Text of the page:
By the end of his life in 1892, Walt Whitman had published eight revised editions (eight or so; there is some scholarly debate whether some editions constitute a full edition) of his major volume of poems, Leaves of Grass, culminating in a ninth edition, what he himself called with dark humor his “deathbed edition.” Walt Whitman was born on this date in 1819.
“L. of G. at last complete—after 33 y’rs of hackling at it, all times & moods of my life, fair weather & foul, all parts of the land, and peace & war, young & old,” he wrote a friend. He was only 72 when he died, but with his white beard and self-presentation as a man who seemed to have existed for the entire country’s history, he seemed older.
Whitman intended to keep the volume brief, 95 pages, so readers could carry the book in a pocket, always at the ready. “That would tend to induce people to take me along with them and read me in the open air: I am nearly always successful with the reader in the open air,” Whitman wrote. He was not yet famous, but he believed with certainty that he would be.
That particular—and charming—ambition was soon superseded by a larger one: Leaves of Grass would “contain multitudes,” as he also wrote about himself, and he added to the work for the rest of his life. He would spend “33 y’rs of hackling at it,” as he wrote. (Yes, I find that term so entertaining I quoted it a second time.) The final edition has more than 400 poems in it.
The book was not a bestseller; fewer than 800 copies were printed, at Whitman’s expense. However, Whitman possessed a talent for marketing that rivaled few; that combination—great writer and great self-advertiser—is often shared by great figures in literature, but is most often seen in great figures in American literature. Whitman sent one of the first printed copies to Ralph Waldo Emerson, who loved the book and wrote a letter full of praise to Whitman.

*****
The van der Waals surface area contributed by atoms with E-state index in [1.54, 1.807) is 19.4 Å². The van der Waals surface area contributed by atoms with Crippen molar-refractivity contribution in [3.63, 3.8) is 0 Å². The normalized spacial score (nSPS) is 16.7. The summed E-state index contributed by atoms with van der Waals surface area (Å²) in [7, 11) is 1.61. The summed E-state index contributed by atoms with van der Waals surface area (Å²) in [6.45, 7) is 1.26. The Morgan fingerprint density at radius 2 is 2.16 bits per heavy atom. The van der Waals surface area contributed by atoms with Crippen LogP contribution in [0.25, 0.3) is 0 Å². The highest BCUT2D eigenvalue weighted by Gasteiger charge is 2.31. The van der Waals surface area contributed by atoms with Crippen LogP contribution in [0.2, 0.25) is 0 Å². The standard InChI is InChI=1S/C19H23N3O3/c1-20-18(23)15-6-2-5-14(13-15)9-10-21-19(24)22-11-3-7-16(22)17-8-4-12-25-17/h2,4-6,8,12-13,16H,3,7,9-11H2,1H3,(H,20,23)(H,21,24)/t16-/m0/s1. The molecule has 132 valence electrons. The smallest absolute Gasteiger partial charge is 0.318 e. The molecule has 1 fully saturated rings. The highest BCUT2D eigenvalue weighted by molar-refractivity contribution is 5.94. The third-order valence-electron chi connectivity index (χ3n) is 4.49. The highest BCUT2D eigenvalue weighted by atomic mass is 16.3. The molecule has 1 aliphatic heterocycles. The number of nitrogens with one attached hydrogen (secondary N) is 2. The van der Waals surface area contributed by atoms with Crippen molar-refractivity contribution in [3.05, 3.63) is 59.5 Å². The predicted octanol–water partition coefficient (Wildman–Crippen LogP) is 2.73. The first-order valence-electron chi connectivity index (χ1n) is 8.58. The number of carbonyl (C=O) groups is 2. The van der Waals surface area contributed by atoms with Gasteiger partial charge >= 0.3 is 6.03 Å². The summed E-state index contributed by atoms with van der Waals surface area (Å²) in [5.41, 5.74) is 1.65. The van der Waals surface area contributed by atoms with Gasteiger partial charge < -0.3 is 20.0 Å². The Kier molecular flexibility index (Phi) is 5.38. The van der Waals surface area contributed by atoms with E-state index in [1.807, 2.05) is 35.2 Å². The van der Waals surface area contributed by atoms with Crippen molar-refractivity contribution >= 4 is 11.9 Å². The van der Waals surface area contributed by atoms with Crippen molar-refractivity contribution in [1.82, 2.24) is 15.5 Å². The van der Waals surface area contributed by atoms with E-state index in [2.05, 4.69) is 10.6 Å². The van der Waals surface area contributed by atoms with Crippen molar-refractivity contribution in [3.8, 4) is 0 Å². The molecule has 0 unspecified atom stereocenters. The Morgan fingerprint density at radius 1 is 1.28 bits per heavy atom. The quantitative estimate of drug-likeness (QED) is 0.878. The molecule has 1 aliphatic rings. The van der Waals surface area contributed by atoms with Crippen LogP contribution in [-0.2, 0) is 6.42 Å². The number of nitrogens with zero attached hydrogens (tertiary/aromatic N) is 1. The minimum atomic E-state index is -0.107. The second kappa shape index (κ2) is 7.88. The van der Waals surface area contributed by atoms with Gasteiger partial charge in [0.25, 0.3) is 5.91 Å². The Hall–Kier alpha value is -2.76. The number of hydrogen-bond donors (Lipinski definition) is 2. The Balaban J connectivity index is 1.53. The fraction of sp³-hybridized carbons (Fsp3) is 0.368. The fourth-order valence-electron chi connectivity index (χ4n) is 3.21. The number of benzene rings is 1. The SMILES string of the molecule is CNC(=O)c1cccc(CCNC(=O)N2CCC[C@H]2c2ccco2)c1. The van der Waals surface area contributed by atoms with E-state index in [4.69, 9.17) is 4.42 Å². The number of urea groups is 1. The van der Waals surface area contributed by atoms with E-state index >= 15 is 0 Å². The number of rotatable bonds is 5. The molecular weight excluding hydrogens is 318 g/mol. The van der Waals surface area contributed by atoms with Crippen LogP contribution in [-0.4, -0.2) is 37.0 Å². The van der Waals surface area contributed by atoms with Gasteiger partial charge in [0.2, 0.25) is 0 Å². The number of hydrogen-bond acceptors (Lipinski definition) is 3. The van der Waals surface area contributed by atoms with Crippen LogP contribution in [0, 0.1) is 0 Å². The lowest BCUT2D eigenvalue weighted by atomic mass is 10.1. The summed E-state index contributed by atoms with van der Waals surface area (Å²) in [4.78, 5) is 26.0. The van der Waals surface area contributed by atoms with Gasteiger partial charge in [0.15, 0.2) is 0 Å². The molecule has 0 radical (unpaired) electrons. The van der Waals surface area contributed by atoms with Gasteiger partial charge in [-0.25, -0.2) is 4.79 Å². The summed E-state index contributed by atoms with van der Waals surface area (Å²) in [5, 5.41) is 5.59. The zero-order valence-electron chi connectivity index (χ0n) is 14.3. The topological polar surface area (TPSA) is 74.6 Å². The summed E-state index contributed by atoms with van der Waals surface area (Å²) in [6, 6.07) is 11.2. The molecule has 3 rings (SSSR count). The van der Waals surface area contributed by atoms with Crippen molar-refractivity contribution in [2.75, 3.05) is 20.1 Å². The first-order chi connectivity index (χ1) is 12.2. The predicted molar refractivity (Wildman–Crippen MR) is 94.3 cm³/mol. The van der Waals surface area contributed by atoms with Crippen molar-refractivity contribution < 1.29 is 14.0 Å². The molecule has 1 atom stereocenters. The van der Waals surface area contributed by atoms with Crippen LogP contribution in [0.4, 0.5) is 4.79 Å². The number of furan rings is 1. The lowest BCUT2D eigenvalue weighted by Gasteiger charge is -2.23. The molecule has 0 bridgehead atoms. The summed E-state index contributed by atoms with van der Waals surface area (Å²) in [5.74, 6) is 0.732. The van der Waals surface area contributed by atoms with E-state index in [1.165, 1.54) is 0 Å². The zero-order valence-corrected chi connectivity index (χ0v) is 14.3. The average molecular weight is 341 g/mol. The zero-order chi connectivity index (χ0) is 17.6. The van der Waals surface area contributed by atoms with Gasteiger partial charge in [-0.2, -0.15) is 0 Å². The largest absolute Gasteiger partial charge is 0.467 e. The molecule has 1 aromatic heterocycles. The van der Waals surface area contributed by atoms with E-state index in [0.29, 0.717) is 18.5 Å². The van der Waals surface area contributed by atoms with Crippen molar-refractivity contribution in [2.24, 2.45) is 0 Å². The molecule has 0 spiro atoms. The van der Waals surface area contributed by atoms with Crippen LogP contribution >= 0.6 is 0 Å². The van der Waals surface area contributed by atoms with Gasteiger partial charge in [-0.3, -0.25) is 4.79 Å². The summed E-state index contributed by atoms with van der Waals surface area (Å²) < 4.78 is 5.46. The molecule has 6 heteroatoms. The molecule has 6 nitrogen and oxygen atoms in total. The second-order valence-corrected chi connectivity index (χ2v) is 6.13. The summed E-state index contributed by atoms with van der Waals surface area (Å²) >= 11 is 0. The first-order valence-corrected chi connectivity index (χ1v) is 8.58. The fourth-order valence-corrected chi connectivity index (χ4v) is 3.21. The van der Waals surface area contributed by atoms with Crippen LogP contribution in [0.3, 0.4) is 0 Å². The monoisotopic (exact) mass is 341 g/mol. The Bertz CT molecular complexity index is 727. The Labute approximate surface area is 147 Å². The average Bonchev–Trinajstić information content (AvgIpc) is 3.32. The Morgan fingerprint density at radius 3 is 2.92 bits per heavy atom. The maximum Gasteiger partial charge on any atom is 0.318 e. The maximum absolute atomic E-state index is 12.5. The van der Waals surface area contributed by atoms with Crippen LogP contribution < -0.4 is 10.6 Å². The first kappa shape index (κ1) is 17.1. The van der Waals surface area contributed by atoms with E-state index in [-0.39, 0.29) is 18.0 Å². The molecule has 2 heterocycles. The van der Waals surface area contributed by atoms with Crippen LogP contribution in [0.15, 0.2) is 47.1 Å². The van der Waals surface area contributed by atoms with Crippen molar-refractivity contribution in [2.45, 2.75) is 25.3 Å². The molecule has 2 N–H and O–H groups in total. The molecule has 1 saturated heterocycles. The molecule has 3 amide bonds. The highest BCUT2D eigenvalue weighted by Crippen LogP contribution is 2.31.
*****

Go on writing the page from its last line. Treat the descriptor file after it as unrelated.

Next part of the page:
Whitman seized the opportunity. He quickly assembled a much larger edition of Leaves of Grass and included Emerson’s private letter to Whitman as a public introduction by Emerson to American readers. Whitman gave the letter-now-preface a Whitman-esque title: “I Greet You at the Beginning of a Great Career.” This stunt angered Emerson, but it had its desired effect: the younger poet was now a famous younger poet and someone whose works people read.
Who better to hear read “Song of Myself” than Orson Welles:
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The U.S. Copyright Act of 1790 was signed into law by President George Washington on this date in 1790. It was the first copyright law in the new country and it covered books, maps, and charts for 14 years with a provision that it could be renewed for another 14 if the creator was still alive at that point in time.
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“The Stake Out,” the first regular episode of Seinfeld, aired on this date in 1990. The pilot episode had been broadcast almost a year before, in July 1989. Four episodes were broadcast the spring of 1990 and did well enough to win the series a second half-season in 1991.
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Timothy Leary died 20 years ago today.
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Fred Allen was born on this date in 1894. Norman Vincent Peale was born in 1898 on this date. Don Ameche was born on this date in 1908.
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Clint Eastwood is 86 today. Peter Yarrow is 78. Terry Waite is 77. Joe Namath is 73. Sharon Gless is 73. Chris Elliott is 56. Lea Thompson is 55. Brooke Shields is 51. Colin Farrell is 40.
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